Clinical Foundation
    The human brain's efficiency and performance depend on the seamless transition of neuronetwork signals from one area of the brain to another. Findings in a recent study by Neal Alpiner, MD, “Functional MRI Study of the Effects of IM on Auditory-Motor Processing Networks”, suggest that IM works by augmenting internal processing speed within the neuroaxis. The key regions affected appear to include the cerebellum, prefrontal cortex, cingulate gyrus and basal ganglia.

    The IM program provides a structured, goal-oriented process that challenges the patient to synchronize a range of hand and foot exercises to a precise computer-generated reference tone heard through headphones. The patient attempts to match the rhythmic beat with repetitive motor actions.

    A patented audio or audio and visual guidance system provides immediate feedback measured in milliseconds, and a score is provided.

    Over the course of the treatment, patients learn to:

    • Focus and attend for longer periods of time
    • Increase physical endurance and stamina
    • Filter out internal and external distractions
    • Improve ability to monitor mental and physical actions as they are occurring
    • Progressively improve performance

    The Interactive Metronome is an advanced brain-based treatment program designed to promote and enhance brain performance and recovery. This is accomplished by using innovative neurosensory and neuromotor exercises developed to improve the brain's inherent ability to repair or remodel itself through a process called neuroplasticity.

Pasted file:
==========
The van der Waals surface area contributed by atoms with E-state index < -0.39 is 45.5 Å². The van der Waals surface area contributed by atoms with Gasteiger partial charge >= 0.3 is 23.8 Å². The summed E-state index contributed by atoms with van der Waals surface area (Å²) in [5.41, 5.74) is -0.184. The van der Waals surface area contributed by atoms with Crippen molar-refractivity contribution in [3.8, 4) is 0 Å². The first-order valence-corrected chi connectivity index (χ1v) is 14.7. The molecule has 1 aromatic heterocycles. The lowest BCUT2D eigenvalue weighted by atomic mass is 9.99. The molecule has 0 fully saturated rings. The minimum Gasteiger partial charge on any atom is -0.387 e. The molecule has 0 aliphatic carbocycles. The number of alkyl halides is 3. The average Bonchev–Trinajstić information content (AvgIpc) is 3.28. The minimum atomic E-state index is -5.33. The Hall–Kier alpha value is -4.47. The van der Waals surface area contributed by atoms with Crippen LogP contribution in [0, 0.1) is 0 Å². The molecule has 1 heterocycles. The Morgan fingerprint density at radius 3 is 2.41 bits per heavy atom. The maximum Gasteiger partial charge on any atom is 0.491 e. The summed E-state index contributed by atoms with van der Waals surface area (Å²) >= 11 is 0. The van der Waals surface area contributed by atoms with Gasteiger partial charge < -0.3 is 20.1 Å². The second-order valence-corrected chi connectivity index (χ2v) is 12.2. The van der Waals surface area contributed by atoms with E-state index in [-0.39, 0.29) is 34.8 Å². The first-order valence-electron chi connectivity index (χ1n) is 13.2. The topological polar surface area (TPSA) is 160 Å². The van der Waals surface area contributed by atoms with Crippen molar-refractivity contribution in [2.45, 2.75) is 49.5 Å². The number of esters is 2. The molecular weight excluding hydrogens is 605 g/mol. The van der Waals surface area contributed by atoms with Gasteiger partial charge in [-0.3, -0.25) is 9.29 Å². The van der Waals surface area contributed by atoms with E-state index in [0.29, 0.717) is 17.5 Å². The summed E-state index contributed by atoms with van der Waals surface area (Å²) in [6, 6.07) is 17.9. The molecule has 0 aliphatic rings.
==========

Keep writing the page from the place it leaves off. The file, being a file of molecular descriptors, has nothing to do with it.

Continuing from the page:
WHO USES IT

    Because IM works on the core brain functions of motor planning and sequencing, it is being used successfully by occupational therapists, physical therapists, and speech therapists.

    Occupational Therapy:
    For many years, occupational therapists have observed the significant role that motor planning and sequencing play in helping patients become more functionally independent in the activities of daily living (ADLs).

    Published research shows that improving rhythmicity and timing through Interactive Metronome (IM) may also result in significant improvements in the development of cognitive and physical skills that are important for performance in many areas including: